Parade entertains thousands

Despite the cold and the rain, the 54th Inaugural Parade, themed "Celebrating America's Spirit Together," drew a large and enthusiastic crowd on Saturday.

The parade began at the Capitol Building at about 2:40 p.m. - almost an hour later than originally scheduled due to delays at the inaugural brunch. While the new and former presidents and vice presidents brunched at the Capitol, local acts and trivia questions from the announcers, including guest announcer Pat Sajak, entertained the thousands of spectators.

The two-hour inaugural parade was, according to tradition, two parades. The first included the U.S. Army band, a police escort of motorcycles and cars, members of the new cabinet and various dignitaries.

Military escorts representing the U.S. Army, Marines, Navy, Air Force, and Coast guard, as well as a colonial fife and drum band, members of the press, the new president, first lady, vice president and his wife also participated.

Though George W. Bush traveled most of the parade inside his limousine, he exited at 15th Street and Pennsylvania Avenue, walking with his wife, Laura, until he reached the Presidential Reviewing Stand in front of the White House.

Many spectators were upset that they could not see the President through the tinted windows. "It would have been more personal if he had gotten out of the car. Waiting to say the glare in the window was disappointing," Jillian Clayman, a freshman in the Kogod School of Business, said.

Following Bush was the U.S. Army staff, including one specially selected cadet from West Point Military Academy, Vice President and Mrs. Cheney, and members of the National Park Police.

As President Bush passed each section of the parade route, noticeable crowds could be seen exiting, seeking warmth and shelter from the rain. Others took advantage of the exodus to find better seats for the second parade.

After Bush joined his brother, Gov. Jeb Bush of Florida, his nephew George P. Bush and his parents - former President and First Lady George and Barbara Bush - at the Presidential Reviewing Stand, the second parade began.

The second inaugural parade is the official Inaugural Parade, and is divided into five divisions, each led by one branch of the U.S. military. Collectively the official parade included 10,900 participants from 44 U.S. states and the District of Columbia, 11 floats and 45 marching bands.

Following the presidential motorcade by about ten minutes, the first division included a Texas float ridden by celebrities Wayne Newton and Bo Derek, marching bands from Florida State University, University of Massachusetts and Georgia State University.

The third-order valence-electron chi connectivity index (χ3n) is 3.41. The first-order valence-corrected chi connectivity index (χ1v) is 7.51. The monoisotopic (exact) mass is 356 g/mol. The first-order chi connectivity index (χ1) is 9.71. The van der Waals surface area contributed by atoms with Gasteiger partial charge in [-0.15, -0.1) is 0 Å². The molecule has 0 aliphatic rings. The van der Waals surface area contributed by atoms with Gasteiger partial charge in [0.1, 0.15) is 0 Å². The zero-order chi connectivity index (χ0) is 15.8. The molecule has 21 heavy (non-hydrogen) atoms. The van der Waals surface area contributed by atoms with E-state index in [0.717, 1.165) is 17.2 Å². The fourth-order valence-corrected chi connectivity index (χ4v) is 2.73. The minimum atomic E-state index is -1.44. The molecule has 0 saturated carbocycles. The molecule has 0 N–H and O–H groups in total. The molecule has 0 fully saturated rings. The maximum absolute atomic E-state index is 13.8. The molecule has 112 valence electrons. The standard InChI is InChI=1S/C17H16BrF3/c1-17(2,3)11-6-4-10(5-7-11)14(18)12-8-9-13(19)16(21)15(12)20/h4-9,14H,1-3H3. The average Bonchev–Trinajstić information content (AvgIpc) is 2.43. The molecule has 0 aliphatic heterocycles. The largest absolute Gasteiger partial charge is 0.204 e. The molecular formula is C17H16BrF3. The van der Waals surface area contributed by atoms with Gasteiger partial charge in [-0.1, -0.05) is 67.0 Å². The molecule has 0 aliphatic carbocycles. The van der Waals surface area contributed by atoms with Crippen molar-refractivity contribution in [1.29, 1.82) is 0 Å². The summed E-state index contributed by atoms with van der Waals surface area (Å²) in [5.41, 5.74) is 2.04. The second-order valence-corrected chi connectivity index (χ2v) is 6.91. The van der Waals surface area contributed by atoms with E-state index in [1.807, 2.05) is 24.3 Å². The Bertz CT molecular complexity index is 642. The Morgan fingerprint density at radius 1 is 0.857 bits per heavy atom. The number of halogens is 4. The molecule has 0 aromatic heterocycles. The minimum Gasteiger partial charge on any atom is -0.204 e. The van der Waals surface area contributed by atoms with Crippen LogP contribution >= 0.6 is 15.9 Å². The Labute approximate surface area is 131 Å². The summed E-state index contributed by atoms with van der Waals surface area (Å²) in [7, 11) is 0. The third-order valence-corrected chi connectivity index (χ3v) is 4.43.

Also in Division One was the North Carolina chapter of Vietnam Helicopter Pilots Association and a giant U.S. flag carried by George Washington University students.

The second division of the parade was led by the U.S. Marines, and contained a float representing Cheney's home state of Wyoming, Pearl High School marching band from Mississippi, the University of North Carolina Marching Tar Heels, a marching band from Bush's hometown of Midland, Texas, and Latin dance troupe Urban-15 Carnival de San Antonio.

A brigade of Hummers were ridden by actors Drew Carey, Delta Burke, Kelsey Grammer, and Marie Osmond. The parade continued into the third division, despite the rain turning into sleet and a trickling crowd.

Muttered complaints about the speed and length of the parade could be heard from the crowd, though the quality was praised.

"The parade was pretty standard, but I guess that's the tradition of it," Bob Nardo, a School of Public Affairs freshman, said. "Considering the weather, it was too long and too slow, but it was very good."

Division Three included the Empire Statesmen, a marching band from Rochester, N.Y., the Wyoming All-State band from Worland, Wyo. and several floats representing America's spirit.

In the fourth division, more traditional groups such as the Robert E. Lee Marching Band from Midland, Texas, were joined by the less traditional group, the "Precision Lawnchair Demonstrators," who brought laughter to a crowd that refused to have their spirits dampened by the cold and the rain.

In Division Five was another comedic group, the "Red Hot Mamas," hailing from Coeur d'Alene, Idaho. The 70 "Mamas" danced with red, white and blue grocery carts in sequined dresses, carrying full grocery bags.

They were followed by the last float, "Old Glory," and the last band, from Texas's Prairie View A&M University.

Overall, the marching bands were commended for their skill, as were those in charge of the parade for making sure the bands each received the attention they deserved. "The marching bands were spaced well, and also very tight, very impressive," Nardo said.

Though Inaugural Parades have been a tradition since Thomas Jefferson rode a horse from his swearing in ceremony at Congress to the White House in 1801, the 54th Inaugural Parade will be remembered for its tight security, hordes of protestors, memorably miserable weather and the divided state of the country of which its guest of honor took the reins.

"I went to do something historical, to be a part of history. It was the most controversial election and it was interesting to see it come together in the end," Clayman said.

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